first test[1] - Chapter 2 -Of the 92 elements that occur...

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Chapter 2 -Of the 92 elements that occur naturally on the earth, only six were selected in the course of evolution to form complex, highly organized material of living organisms. These siz are carbon, hydrogen, nitrogen, oexygen, phosphorus, and sulfur – make up 99 percent of the weight of all living matter. -Of the thousands of different organic molecules found in cells, just four different types make up most of the dry weight of living organisms. They are Carbohydrates (consisting of sugars and chains of sugars), lipids (most of which contain fatty acids), proteins (composed of amino acids), and nucleic acids (DNA and RNA, which are made up of complex molecules known as nucleotides). All of these molecules consist mainly of carbon and hydrogen and most of them contain oxygen as well. Carbohydrates Carbohydrates are the most abundant organic molecules in nature and are the primary energy-storage molecule in most living organisms. The walls of young plants cells, for example, are made up of the universally important carbohydrate cellulose embedded in a matrix of other carbohydrates and proteins. --the simplest carbohydrates are small molecules know as sugars; larger carbohydrates are composed of sugars joined together. There are three principal kinds of carbohydrates, classified according to the number of sugar subunits they contain. Monosaccharides (“single, or simple, sugars”), such ass ribose, and glucose, and fructose, consist of only one sugare molecule. Monosaccharides are the simplest carb. The are proportioned by one carbon atom to two hydrogen atoms to one oxygen atom. Summed up by the formula (CH2O)n, where n can be as small as 3, as in C3H6O3, or as large as 7, as in C7H12O7. These proportions gave rise to the term carbohydrate, meaning “carbon with water added”. Each monosaccharide chain as a carbon backbone. Attached to each carbon, except one, is –OH. The last carbon is double bonded to an oxygen atom(C=O). Both carbon bonds (-OH and C=O) are hydrophilic, thus monosaccharides as well as many other carbs readily dissolve in water. Fig 2-2 shows how carbs can be either chain form or ring form (when dissolved in water they are normally found in ring form). Disaccharides (“two sugars”) contain two sugar subunits linked covalently. Familiar examples are sucrose (table sugar), and lactose (milk sugar). Although glucose in the common transport for sugar for many animals, sugars are often transported in plants and other organisms as a disaccharides. Sucrose , a disaccharide composed of glucose and fructose, is the from in which sugar is transported in most plants from the photosynthetic cells (primarily in the leaves), where it is produced, to other parts of the plant body. In the synthesis of a disaccharide from two monosaccharide molecules, a molecule of water is removed and j a new bond is formed between the two monosacchardies. This type of chemical reaction, which occurs when sucrose is formed from glucose and fructose, is know as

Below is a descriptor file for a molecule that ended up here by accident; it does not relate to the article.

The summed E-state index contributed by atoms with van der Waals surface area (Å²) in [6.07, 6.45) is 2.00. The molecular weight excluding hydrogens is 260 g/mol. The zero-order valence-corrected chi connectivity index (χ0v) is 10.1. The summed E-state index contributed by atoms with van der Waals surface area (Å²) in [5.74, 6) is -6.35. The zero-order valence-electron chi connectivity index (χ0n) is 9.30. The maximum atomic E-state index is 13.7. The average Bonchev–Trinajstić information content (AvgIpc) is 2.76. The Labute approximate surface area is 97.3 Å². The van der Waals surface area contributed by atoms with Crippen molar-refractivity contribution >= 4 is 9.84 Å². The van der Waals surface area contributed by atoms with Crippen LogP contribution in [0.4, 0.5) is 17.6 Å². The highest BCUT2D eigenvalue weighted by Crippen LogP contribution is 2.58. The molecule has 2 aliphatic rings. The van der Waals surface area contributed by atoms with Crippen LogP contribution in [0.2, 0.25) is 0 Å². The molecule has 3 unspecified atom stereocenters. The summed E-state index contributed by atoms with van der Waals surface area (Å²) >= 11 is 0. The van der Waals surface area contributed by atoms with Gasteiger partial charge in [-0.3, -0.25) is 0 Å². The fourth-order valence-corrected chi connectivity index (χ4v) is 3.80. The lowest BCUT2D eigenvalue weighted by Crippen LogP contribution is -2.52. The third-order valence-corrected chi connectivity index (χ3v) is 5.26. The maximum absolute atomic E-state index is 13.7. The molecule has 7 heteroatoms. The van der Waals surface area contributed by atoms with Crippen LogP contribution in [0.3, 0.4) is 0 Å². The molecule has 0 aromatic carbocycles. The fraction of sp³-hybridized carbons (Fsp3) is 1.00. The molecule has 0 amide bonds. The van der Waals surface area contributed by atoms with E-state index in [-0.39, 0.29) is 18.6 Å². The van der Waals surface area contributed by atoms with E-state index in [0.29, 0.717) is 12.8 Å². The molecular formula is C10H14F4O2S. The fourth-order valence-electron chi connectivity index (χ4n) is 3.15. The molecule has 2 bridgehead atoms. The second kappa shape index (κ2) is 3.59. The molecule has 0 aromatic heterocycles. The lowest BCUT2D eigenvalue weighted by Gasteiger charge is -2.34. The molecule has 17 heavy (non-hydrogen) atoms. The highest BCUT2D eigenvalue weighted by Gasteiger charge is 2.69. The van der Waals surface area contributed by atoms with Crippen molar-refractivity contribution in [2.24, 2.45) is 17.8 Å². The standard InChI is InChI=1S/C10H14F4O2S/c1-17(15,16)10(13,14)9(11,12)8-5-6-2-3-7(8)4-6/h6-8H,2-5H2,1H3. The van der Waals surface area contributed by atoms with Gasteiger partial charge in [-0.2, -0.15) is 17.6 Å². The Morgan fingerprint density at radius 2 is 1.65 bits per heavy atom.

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This note was uploaded on 04/07/2008 for the course BIO 2000 taught by Professor Zacm during the Spring '08 term at Appalachian State.

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first test[1] - Chapter 2 -Of the 92 elements that occur...

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